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(06 Feb) 170101 Yassmin Abdel-Magied - Recognizing Bias

We all almost automatically think of ourselves as somehow evolved and enlightened and free from bias. Hey, I look at someone and judge that person on the merits of his or her character. Race, class, gender, age, sexual orientation, geographical origin, accent don't factor in at all. We might be kidding ourselves to think we are free from prejudice. Cognitive shortcuts, based on negative stereotypes, can cause problems when we are unaware of them and can lead to wrong decisions and discriminatory practices. Take for example the world's 1.5 billion Muslims. All the same? Hardly. But the media are not into subtleties. They need simple descriptions. Muslims are like this. Islam is like that. Bias tends to be deep and requires work to identify and root out. Recognition is the first step in eliminating bias. But keeping them in check requires a delicate balance of self-awareness.

Yassmin Abdel-Magied is a leading voice for recognizing bias and resisting cultural appropriation. She was born in Sudan and grew up in Australia where she trained as a mechanical engineer. She now works as an engineering specialist on oil and gas rigs as well as heading up Youth Without Borders, the organization she founded to enable young people to work for positive change in their communities. She was named 2015 Queensland Young Australian of the Year. She is the author of Yassmin's Story.

(13 Feb) 170102 Alfred McCoy - The Decline of U.S. Global Power

What's the shelf life of empires? Decades, maybe centuries. All things come to an end. Recall Shelley's great poem "Ozymandias" about the Egyptian Pharaoh Ramses the Great and his seemingly invincible kingdom. Ozymandias was Greek for Ramses. "I met a traveller from an antique land, Who said-"Two vast and trunkless legs of stone Stand in the desert. And on the pedestal, these words appear "My name is Ozymandias, King of Kings; Look on my Works, ye Mighty, and despair! Nothing beside remains. Round the decay Of that colossal Wreck, boundless and bare The lone and level sands stretch far away." It is difficult to discuss imperialism because there is virtually uniform elite opinion that the U.S. is not an empire. Washington will not willingly concede its global superpower position. But remember the omnipotent British Empire? Where is it today?

Alfred McCoy is professor of history at the University of Wisconsin. He is the author of the classic The Politics of Heroin: CIA Complicity in the Global Drug Trade". For Closer than Brothers, his pioneering book on the impact of CIA torture on the Philippine military, he was awarded the Goodman Prize. He is also the author of A Question of Torture and Policing America's Empire.

(20 Feb) 170103 Gideon Levi - The Never Ending Occupation: Palestine

Israeli general and later prime minister Ariel Sharon said of the Palestinians: "We'll make a pastrami sandwich out of them. We'll insert a strip of Jewish settlements in between the Palestinians and then another strip of Jewish settlements, right across the West Bank, so that in 25 years' time neither the United Nations nor the United States, nobody, will be able to tear it apart." Sharon said that in 1973. Today, there are more than 600,000 settlers in the occupied territories. They are facts on the ground, as the Israelis like to say. All of the settlements are outside Israel's internationally recognized borders, and are unambiguously illegal under international law. Thomas Friedman, in The New York Times, says the settlements constitute "a tacit annexation of the West Bank," and then he adds, "and is not winning Israel friends in Europe or America."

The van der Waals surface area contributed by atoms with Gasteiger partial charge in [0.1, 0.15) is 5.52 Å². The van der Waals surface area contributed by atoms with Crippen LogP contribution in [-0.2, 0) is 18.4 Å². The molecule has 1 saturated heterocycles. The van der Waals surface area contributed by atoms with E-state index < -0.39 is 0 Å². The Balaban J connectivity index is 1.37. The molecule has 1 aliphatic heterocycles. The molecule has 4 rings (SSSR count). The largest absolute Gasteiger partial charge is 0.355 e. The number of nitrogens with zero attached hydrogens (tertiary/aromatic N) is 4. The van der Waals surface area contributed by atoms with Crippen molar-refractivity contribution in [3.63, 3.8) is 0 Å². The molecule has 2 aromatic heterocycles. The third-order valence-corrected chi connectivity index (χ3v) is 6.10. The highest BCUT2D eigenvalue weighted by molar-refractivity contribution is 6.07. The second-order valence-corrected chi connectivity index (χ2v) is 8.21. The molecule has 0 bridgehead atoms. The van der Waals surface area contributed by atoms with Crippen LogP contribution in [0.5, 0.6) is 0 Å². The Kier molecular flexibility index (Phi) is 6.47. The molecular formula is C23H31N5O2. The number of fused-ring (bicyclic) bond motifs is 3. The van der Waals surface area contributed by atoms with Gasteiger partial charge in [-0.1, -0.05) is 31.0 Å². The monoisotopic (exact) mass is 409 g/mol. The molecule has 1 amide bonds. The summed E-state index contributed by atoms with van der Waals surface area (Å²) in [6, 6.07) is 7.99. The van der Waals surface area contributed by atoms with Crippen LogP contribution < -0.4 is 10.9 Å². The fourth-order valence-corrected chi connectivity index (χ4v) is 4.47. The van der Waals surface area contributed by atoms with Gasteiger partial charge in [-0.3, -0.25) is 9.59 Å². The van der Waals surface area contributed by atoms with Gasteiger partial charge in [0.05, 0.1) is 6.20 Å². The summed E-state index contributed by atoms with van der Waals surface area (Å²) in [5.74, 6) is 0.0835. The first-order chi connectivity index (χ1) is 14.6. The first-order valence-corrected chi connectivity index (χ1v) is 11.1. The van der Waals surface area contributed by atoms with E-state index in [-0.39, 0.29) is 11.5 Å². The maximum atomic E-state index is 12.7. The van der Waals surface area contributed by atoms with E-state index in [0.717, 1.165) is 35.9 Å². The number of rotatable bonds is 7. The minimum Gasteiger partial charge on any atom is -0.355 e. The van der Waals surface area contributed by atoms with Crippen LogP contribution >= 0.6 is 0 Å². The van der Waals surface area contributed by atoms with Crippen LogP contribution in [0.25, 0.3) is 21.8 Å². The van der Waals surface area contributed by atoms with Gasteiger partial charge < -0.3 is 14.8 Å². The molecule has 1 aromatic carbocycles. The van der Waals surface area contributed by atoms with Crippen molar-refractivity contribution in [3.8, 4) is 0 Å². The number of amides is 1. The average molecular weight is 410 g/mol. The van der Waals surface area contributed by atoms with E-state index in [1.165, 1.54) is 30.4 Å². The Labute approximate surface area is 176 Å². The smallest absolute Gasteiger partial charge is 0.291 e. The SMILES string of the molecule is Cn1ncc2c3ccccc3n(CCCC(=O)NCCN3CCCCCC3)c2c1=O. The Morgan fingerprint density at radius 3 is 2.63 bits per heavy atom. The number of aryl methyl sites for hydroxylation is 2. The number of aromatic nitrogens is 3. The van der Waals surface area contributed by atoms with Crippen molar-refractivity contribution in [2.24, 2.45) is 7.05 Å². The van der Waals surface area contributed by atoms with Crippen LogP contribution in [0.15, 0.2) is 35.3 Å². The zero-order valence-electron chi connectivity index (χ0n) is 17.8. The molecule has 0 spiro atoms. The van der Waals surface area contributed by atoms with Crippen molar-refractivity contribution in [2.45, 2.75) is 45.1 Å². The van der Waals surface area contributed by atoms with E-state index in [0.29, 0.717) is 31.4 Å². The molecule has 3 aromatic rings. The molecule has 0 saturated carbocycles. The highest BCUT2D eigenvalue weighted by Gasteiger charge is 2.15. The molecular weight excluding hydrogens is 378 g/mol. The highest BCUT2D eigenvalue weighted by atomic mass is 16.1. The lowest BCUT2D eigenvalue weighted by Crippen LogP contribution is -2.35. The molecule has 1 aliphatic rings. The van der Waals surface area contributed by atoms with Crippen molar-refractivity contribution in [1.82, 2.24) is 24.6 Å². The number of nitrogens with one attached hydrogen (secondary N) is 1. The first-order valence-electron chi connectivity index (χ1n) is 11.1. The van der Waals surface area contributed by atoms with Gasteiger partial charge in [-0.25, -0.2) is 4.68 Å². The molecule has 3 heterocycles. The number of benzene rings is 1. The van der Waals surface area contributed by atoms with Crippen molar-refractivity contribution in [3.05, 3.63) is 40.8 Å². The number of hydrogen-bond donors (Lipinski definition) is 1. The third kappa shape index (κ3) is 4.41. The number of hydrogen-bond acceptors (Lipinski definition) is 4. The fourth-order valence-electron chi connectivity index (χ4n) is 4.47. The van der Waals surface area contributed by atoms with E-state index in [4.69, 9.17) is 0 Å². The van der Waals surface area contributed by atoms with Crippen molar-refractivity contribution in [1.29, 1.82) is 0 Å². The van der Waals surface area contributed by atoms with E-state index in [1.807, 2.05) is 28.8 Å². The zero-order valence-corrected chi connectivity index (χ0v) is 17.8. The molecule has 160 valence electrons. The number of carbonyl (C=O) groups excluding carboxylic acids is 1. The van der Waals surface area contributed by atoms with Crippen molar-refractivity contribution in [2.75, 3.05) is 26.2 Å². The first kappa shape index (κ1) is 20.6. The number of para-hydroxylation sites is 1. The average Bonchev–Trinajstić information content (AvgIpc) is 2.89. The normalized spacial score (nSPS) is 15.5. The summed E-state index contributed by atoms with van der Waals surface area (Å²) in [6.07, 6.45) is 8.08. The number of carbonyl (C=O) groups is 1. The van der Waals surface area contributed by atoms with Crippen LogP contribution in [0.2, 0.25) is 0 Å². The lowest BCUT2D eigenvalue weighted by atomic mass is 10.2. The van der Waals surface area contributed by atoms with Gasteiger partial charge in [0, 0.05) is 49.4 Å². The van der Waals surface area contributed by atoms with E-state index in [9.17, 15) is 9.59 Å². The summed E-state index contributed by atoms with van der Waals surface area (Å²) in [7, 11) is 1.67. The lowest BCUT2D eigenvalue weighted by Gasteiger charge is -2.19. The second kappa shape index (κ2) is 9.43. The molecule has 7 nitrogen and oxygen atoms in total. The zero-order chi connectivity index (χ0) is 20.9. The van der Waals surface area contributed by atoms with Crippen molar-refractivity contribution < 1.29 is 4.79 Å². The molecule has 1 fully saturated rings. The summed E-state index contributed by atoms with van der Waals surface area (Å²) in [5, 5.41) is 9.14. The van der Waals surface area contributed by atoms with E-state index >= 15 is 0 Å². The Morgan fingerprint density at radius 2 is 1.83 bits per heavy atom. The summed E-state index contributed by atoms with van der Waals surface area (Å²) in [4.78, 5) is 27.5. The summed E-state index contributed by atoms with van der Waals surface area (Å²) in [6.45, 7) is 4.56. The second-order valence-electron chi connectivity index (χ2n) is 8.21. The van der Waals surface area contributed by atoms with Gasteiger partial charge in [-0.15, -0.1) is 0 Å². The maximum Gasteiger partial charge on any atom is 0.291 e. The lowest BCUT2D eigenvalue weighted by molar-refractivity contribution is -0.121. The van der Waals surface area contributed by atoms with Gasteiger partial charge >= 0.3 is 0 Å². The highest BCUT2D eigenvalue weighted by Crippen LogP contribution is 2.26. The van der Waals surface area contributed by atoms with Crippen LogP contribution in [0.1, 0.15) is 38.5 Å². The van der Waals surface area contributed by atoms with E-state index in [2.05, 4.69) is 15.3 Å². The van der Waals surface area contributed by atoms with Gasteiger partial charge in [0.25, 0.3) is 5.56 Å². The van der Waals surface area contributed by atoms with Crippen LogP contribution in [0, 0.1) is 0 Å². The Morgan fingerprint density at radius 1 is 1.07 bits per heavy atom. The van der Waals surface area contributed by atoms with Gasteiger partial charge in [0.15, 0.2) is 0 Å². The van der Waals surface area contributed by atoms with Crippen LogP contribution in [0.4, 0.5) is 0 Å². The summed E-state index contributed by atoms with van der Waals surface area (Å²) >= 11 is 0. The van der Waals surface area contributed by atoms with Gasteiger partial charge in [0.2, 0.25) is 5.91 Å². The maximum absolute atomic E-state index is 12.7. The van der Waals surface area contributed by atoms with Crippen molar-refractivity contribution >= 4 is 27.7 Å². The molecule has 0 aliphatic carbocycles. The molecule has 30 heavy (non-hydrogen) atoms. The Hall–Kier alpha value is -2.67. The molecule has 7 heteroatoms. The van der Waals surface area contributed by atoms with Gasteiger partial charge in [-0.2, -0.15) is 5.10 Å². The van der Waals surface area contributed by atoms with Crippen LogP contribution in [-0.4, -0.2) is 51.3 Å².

Gideon Levy was born and lives in Tel Aviv. He is a columnist and member of the editorial board of Ha'aretz, Israel's oldest daily newspaper, where he has covered the Israeli occupation of the West Bank and Gaza for more than 30 years. The author of "The Punishment of Gaza", he has received several awards for his work including the Olof Palme Prize for his "courageous and indefatigable fight against occupation and violence, and for a future Middle East characterized by peaceful coexistence and equality for all."

(27 Feb) 170104 Vijay Prashad - Responsibility to Protect

Following the mass killings in Rwanda and the international communities' failure to act, the UN formulated a new doctrine called Responsibility to Protect (R2P). Its key provision is "Sovereignty no longer exclusively protects states from foreign interference." Libya is a perfect example of R2P gone haywire. There were hyperbolic reports of atrocities, bloodbaths and massacres. The U.S. invoked R2P. A UN resolution to protect civilians was passed and its authority almost immediately exceeded. NATO embarked on a heavy bombing campaign. R2P quickly morphed into regime change. Qaddafi was assassinated. Hillary Clinton joked, "We came, we saw, he died." Cheers could be heard in the corridors of power in the West. Today, Libya is a broken, devastated country. R2P, if it is to be effective and have credibility, cannot be selectively applied. Nor can it be used as a cover for big power intervention.

Vijay Prashad is professor of international studies at Trinity College in Hartford, Connecticut. He teaches courses in international law and human rights. He is the author of many books, including Arab Spring, Libyan Winter, The Poorer Nations: A Possible History of the Global South and The Death of a Nation and the Future of the Arab Revolution.

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